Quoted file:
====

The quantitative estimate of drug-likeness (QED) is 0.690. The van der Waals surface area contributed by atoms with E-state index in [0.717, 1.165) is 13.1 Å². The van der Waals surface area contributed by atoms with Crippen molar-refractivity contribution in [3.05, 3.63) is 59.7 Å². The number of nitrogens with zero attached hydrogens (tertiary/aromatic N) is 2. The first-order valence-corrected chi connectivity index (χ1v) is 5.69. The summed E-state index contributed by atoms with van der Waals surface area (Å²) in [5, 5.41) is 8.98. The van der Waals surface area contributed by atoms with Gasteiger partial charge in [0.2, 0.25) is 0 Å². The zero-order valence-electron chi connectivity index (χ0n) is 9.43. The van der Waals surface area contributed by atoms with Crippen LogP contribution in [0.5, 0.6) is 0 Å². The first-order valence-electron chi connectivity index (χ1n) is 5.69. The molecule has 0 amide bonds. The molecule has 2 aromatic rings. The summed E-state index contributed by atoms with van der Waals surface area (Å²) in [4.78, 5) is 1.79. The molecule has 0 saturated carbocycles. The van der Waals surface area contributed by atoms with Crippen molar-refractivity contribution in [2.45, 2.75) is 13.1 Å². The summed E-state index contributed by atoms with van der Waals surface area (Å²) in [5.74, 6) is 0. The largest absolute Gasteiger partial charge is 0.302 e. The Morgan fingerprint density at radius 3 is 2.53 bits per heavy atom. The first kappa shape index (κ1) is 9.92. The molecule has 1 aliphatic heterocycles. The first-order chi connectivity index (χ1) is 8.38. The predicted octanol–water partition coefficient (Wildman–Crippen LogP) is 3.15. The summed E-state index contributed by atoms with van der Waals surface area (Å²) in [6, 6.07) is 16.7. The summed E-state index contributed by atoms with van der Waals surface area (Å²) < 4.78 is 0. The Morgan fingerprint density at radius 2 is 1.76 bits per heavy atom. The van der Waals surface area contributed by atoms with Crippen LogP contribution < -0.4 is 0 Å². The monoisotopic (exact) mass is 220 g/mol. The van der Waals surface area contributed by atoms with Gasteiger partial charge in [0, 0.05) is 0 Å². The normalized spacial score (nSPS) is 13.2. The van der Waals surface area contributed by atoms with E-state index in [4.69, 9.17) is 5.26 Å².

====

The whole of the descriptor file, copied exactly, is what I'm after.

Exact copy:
The quantitative estimate of drug-likeness (QED) is 0.690. The van der Waals surface area contributed by atoms with E-state index in [0.717, 1.165) is 13.1 Å². The van der Waals surface area contributed by atoms with Crippen molar-refractivity contribution in [3.05, 3.63) is 59.7 Å². The number of nitrogens with zero attached hydrogens (tertiary/aromatic N) is 2. The first-order valence-corrected chi connectivity index (χ1v) is 5.69. The summed E-state index contributed by atoms with van der Waals surface area (Å²) in [5, 5.41) is 8.98. The van der Waals surface area contributed by atoms with Gasteiger partial charge in [0.2, 0.25) is 0 Å². The zero-order valence-electron chi connectivity index (χ0n) is 9.43. The van der Waals surface area contributed by atoms with Crippen LogP contribution in [0.5, 0.6) is 0 Å². The first-order valence-electron chi connectivity index (χ1n) is 5.69. The molecule has 0 amide bonds. The molecule has 2 aromatic rings. The summed E-state index contributed by atoms with van der Waals surface area (Å²) in [4.78, 5) is 1.79. The molecule has 0 saturated carbocycles. The van der Waals surface area contributed by atoms with Crippen molar-refractivity contribution in [2.45, 2.75) is 13.1 Å². The summed E-state index contributed by atoms with van der Waals surface area (Å²) in [5.74, 6) is 0. The largest absolute Gasteiger partial charge is 0.302 e. The Morgan fingerprint density at radius 3 is 2.53 bits per heavy atom. The first kappa shape index (κ1) is 9.92. The molecule has 1 aliphatic heterocycles. The first-order chi connectivity index (χ1) is 8.38. The predicted octanol–water partition coefficient (Wildman–Crippen LogP) is 3.15. The summed E-state index contributed by atoms with van der Waals surface area (Å²) in [6, 6.07) is 16.7. The summed E-state index contributed by atoms with van der Waals surface area (Å²) < 4.78 is 0. The Morgan fingerprint density at radius 2 is 1.76 bits per heavy atom. The van der Waals surface area contributed by atoms with Crippen LogP contribution < -0.4 is 0 Å². The monoisotopic (exact) mass is 220 g/mol. The van der Waals surface area contributed by atoms with Gasteiger partial charge in [0, 0.05) is 0 Å². The normalized spacial score (nSPS) is 13.2. The van der Waals surface area contributed by atoms with E-state index in [4.69, 9.17) is 5.26 Å².